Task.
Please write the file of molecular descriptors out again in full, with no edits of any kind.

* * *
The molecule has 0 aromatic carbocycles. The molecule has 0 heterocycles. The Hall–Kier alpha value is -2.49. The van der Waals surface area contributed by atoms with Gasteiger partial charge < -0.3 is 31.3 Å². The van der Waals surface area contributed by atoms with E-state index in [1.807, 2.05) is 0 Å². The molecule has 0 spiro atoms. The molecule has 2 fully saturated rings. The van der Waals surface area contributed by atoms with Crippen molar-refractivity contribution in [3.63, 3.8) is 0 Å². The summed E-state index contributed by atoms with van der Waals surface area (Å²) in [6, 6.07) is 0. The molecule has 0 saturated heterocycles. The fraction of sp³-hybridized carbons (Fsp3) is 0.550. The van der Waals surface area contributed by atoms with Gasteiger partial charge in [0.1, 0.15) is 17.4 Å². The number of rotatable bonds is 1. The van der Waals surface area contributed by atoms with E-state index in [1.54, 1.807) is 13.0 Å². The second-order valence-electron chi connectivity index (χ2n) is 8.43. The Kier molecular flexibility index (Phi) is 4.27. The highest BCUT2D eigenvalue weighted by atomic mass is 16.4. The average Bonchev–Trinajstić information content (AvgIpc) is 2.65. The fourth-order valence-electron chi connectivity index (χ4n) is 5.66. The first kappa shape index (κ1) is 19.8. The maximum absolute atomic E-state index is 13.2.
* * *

The molecule has 0 aromatic carbocycles. The molecule has 0 heterocycles. The Hall–Kier alpha value is -2.49. The van der Waals surface area contributed by atoms with Gasteiger partial charge < -0.3 is 31.3 Å². The van der Waals surface area contributed by atoms with E-state index in [1.807, 2.05) is 0 Å². The molecule has 0 spiro atoms. The molecule has 2 fully saturated rings. The van der Waals surface area contributed by atoms with Crippen molar-refractivity contribution in [3.63, 3.8) is 0 Å². The summed E-state index contributed by atoms with van der Waals surface area (Å²) in [6, 6.07) is 0. The molecule has 0 saturated heterocycles. The fraction of sp³-hybridized carbons (Fsp3) is 0.550. The van der Waals surface area contributed by atoms with Gasteiger partial charge in [0.1, 0.15) is 17.4 Å². The number of rotatable bonds is 1. The van der Waals surface area contributed by atoms with E-state index in [1.54, 1.807) is 13.0 Å². The second-order valence-electron chi connectivity index (χ2n) is 8.43. The Kier molecular flexibility index (Phi) is 4.27. The highest BCUT2D eigenvalue weighted by atomic mass is 16.4. The average Bonchev–Trinajstić information content (AvgIpc) is 2.65. The fourth-order valence-electron chi connectivity index (χ4n) is 5.66. The first kappa shape index (κ1) is 19.8. The maximum absolute atomic E-state index is 13.2.